Post-1995 – Thomas Ice’s article “Inventor of False Pre-Trib Rapture History” states that my book “The Rapture Plot” is “only one of the latest in a series of revisions of his original discourse….” And David Reagan in his article “The Origin of the Concept of a Pre-Tribulation Rapture” repeats Ice’s falsehood by claiming that I have republished my first book “over the years under several different titles.”
    Although my book repeats a bit of the Macdonald origin of pretrib (for new readers), all of my books are packed with new material not found in my other works. For some clarification, “The Incredible Cover-Up” has photos of pertinent places in Ireland, Scotland, and England not found in my later books plus several chapters dealing with theological arguments; “The Great Rapture Hoax” quotes scholars throughout the Church Age, covers Scofield’s hidden side, a section on Powerscourt, the 1980 election, the Jupiter Effect, Gundry’s change, and more theological arguments; “The Rapture Plot” reveals for the first time the Great Evangelical Revisionism/Robbery and includes appendices on miscopying, plagiarism, etc.; and “The Three R’s” shows hypocritical evangelicals employing occultic beliefs they say they have long opposed!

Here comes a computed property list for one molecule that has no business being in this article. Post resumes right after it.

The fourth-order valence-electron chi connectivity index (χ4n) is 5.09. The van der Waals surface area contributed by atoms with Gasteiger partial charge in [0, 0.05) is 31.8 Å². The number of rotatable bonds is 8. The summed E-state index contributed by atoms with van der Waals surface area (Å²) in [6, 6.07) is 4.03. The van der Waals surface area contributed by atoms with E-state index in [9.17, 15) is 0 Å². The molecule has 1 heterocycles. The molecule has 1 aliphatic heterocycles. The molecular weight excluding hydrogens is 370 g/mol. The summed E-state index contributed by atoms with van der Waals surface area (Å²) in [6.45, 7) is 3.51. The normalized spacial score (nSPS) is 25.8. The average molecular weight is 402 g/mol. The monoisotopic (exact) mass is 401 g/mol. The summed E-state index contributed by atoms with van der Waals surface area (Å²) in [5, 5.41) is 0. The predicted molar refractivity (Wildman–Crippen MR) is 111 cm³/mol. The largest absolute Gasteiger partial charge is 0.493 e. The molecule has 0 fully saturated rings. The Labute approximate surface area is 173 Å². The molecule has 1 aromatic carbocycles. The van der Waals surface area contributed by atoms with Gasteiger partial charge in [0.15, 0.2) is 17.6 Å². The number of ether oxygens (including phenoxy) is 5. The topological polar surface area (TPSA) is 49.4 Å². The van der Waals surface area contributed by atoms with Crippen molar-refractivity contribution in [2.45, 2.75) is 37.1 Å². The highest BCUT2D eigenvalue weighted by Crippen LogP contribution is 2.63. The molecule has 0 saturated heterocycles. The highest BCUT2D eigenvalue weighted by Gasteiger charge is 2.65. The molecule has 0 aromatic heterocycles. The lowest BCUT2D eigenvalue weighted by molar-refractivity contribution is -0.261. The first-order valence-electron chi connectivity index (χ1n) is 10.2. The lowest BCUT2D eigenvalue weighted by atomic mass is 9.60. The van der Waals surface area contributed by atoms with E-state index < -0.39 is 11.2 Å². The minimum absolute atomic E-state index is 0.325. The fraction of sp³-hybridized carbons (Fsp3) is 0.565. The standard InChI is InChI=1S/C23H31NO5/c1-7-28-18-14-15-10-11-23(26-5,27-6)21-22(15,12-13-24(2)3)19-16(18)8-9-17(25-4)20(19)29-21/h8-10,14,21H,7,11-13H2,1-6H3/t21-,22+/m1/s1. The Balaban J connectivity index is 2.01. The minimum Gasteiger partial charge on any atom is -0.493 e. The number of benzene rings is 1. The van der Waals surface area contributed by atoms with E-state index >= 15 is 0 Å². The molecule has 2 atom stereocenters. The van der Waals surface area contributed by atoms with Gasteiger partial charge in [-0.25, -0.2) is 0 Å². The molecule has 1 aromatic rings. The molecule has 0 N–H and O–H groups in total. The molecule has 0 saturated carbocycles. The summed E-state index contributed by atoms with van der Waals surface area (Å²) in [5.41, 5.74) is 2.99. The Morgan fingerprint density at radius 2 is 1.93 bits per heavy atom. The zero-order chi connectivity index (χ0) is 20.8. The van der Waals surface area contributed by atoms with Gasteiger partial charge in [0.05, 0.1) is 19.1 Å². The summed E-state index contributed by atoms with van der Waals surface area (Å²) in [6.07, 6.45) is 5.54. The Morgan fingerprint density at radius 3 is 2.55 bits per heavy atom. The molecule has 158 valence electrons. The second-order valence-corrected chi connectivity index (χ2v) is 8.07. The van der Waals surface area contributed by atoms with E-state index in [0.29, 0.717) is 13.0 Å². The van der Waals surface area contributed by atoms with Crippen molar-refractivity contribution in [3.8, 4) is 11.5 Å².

So Thomas Ice etc. are twisting truth when they claim I am only a revisionist. Do they really think that my publishers DON’T know what I’ve previously written?
    Re arguments, Google “Pretrib Rapture – Hidden Facts” and also obtain “The End Times Passover” and “Why Christians Will Suffer ‘Great Tribulation’ ” (AuthorHouse, 2006) by media personality Joe Ortiz.
    1997 – For years Harvest House Publishers has owned and been republishing Lindsey’s book “There’s A New World Coming.” During the same time Lindsey has been peddling his reportedly “new” book “Apocalyse Code” (1997), much of which is word-for-word the same as the Harvest House book – and there’s no notice of “simultaneous publishing” in either book! Talk about pretrib greed!
    1997 – This is the year I discovered that more than 50 pages of Dallas Seminary professor Merrill Unger’s book “Beyond the Crystal Ball” (Moody Press, 1973) constituted a colossal plagiarism of Lindsey’s “The Late Great Planet Earth” (1970). After Lindsey’s book came out, Unger had complained that Lindsey’s book had plagiarized his classroom lecture notes. It was evident that Unger felt that he too should cash in on his own lectures! (The detailed account of this Dallas Seminary dishonesty is revealed in my 1998 book “The Three R’s.”)